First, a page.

“The use of geothermal energy for this facility is really impressive,” said Bell. “What perhaps is more unique is the implementation of in slab, bi-directional (both ceiling and floor) radiant heating and cooling throughout the entire building. This was our first time using radiant as the primary heating and cooling system for an entire facility.”
With radiant technology, surfaces are heated and cooled above or below the surrounding temperatures. In this instance, low temperature hot water and high temperature chilled water is distributed throughout the building through pipes that are embedded within the concrete of the ceilings and floors. One of the reasons this can be more efficient than forced air heating and cooling is the air handling systems, along with its fan energy use, are significantly reduced. However, making sure the radiant surfaces can perform presented some design challenges.
A very efficient building envelope and open concept floor plan was integral to making the radiant heating and cooling work on this scale. Since your utilizing large masses of cooled or heated building surfaces, it would be extremely difficult to rely on the radiant system for small individual areas with large loads compared to the available radiant surface areas. Therefore, the owner and architect needed to buy into a mostly open office concept to allow the massive areas of radiant to “see” and interact with the imposed loads. While the radiant heating and cooling system is running 24/7 acting as a large heat sink or source, 72 active chilled beams are used for supplemental cooling and heating when the available radiant surfaces cannot maintain set points for offices, conference rooms and other spaces that the owner required for privacy and where these spaces see fast changes in loads due to their variable occupancy rates.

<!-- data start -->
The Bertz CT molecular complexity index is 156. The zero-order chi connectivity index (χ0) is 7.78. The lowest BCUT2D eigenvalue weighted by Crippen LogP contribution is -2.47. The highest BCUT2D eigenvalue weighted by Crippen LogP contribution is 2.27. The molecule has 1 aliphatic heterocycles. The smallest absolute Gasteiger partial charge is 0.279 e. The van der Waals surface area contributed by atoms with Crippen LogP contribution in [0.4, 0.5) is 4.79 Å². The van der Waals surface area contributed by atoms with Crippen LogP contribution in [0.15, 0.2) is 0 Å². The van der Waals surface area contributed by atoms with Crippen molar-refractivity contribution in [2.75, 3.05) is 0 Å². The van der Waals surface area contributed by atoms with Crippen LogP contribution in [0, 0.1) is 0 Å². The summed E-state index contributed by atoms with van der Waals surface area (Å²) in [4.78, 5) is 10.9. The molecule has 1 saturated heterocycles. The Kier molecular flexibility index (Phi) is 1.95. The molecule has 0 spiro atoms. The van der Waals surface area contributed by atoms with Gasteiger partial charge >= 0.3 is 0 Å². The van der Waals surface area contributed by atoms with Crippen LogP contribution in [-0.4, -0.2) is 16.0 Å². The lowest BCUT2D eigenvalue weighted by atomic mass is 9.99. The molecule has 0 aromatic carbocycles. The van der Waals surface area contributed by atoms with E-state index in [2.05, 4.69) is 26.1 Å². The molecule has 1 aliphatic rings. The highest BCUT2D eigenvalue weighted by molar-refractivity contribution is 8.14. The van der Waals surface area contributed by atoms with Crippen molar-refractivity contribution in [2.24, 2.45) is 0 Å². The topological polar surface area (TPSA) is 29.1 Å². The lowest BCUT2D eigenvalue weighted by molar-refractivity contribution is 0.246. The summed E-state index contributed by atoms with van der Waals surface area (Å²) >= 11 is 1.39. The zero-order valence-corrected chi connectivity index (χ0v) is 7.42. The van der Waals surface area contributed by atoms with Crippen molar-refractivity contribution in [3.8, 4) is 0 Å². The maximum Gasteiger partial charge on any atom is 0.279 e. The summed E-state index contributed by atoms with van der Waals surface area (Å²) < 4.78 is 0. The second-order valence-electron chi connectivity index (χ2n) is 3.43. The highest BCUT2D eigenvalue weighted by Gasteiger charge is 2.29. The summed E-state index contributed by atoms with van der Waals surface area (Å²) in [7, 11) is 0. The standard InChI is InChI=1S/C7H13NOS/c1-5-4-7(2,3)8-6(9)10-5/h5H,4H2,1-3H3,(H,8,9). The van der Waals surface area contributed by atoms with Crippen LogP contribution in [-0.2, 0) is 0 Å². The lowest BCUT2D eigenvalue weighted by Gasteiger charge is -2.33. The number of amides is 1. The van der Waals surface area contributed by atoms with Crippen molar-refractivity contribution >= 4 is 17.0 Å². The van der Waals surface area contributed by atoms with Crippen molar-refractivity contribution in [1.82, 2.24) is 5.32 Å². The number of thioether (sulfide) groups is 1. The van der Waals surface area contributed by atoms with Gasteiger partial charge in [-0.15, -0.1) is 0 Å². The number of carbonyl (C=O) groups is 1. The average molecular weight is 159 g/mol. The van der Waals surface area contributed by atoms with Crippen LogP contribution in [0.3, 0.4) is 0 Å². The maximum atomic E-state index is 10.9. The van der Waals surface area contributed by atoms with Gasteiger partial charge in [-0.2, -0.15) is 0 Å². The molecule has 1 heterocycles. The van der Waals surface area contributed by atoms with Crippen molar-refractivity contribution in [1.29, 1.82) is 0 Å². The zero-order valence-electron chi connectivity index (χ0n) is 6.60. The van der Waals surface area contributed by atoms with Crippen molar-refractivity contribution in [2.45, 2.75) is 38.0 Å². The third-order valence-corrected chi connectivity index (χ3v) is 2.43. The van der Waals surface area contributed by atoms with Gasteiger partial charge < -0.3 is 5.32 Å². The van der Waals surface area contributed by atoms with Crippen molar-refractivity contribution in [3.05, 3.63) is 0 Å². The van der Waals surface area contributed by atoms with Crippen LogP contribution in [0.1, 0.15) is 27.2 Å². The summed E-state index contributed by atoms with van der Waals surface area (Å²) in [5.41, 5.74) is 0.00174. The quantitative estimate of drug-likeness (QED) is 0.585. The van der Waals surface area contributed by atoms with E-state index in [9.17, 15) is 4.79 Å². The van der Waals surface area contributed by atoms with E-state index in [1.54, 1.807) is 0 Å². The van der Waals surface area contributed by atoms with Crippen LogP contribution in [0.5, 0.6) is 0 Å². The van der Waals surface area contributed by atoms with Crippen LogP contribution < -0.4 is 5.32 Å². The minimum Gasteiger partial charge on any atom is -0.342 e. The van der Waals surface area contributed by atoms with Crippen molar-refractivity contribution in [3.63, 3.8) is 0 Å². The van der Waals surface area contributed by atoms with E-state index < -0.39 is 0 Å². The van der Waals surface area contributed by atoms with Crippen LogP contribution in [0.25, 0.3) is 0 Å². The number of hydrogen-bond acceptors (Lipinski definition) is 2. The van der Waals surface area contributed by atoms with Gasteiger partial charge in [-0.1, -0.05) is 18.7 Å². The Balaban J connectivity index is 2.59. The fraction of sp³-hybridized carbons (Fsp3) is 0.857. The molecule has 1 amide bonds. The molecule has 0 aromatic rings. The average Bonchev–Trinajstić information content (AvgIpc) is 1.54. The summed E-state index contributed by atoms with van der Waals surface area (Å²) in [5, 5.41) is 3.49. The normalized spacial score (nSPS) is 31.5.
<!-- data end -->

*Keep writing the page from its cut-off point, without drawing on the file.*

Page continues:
There are two air handling units that power the active chilled beams as well as deliver ventilation air to all the occupied spaces. As a result, these units are configured to supply 100 percent outside air at a rate which exceeds the ASHRAE minimum by 30 percent for additional LEED point. To minimize the energy use to condition the ventilation air, these air handling units are equipped with heat-pipe heat recovery coils to recover the energy in the building air that has to be exhausted – an important factor for overall energy efficiency and earning LEED points.
CLICK ON THE BUILDING PHOTO BELOW FOR A VIDEO RELATED TO THE NEW FACILITY
The HVAC Influence
Perhaps the defining quality of a net-zero building is its ability to produce the energy on site which the building requires. Between the geothermal system, its use of water economization, radiant in-slab cooling and heating, efficient fan systems, Variable Frequency Drives, and an energy efficient envelope, the HVAC system implemented in this project consumes 60 percent less energy than a standard system. This means significantly less energy has to be produced on site to meet the net-zero classification.
To meet demand, the building is using a 616KW solar system capable of producing more than 1000 Mwh annually. The efficiency of the HVAC system influenced the size of the solar system required, guided the use of an open concept for the interior and led to the implementation of important building envelope decisions. Keeping the geothermal system under consideration, the building skin was designed with a high performance envelope incorporating R-30 insulation in the walls, R-45 insulation in the roof and spectrally selective glazing. This demonstrates the important role an HVAC system plays in achieving both net-zero and LEED targets and how the right solution can greatly impact desired outcomes.
Joseph Oberle is vice president, Delta Products Corporation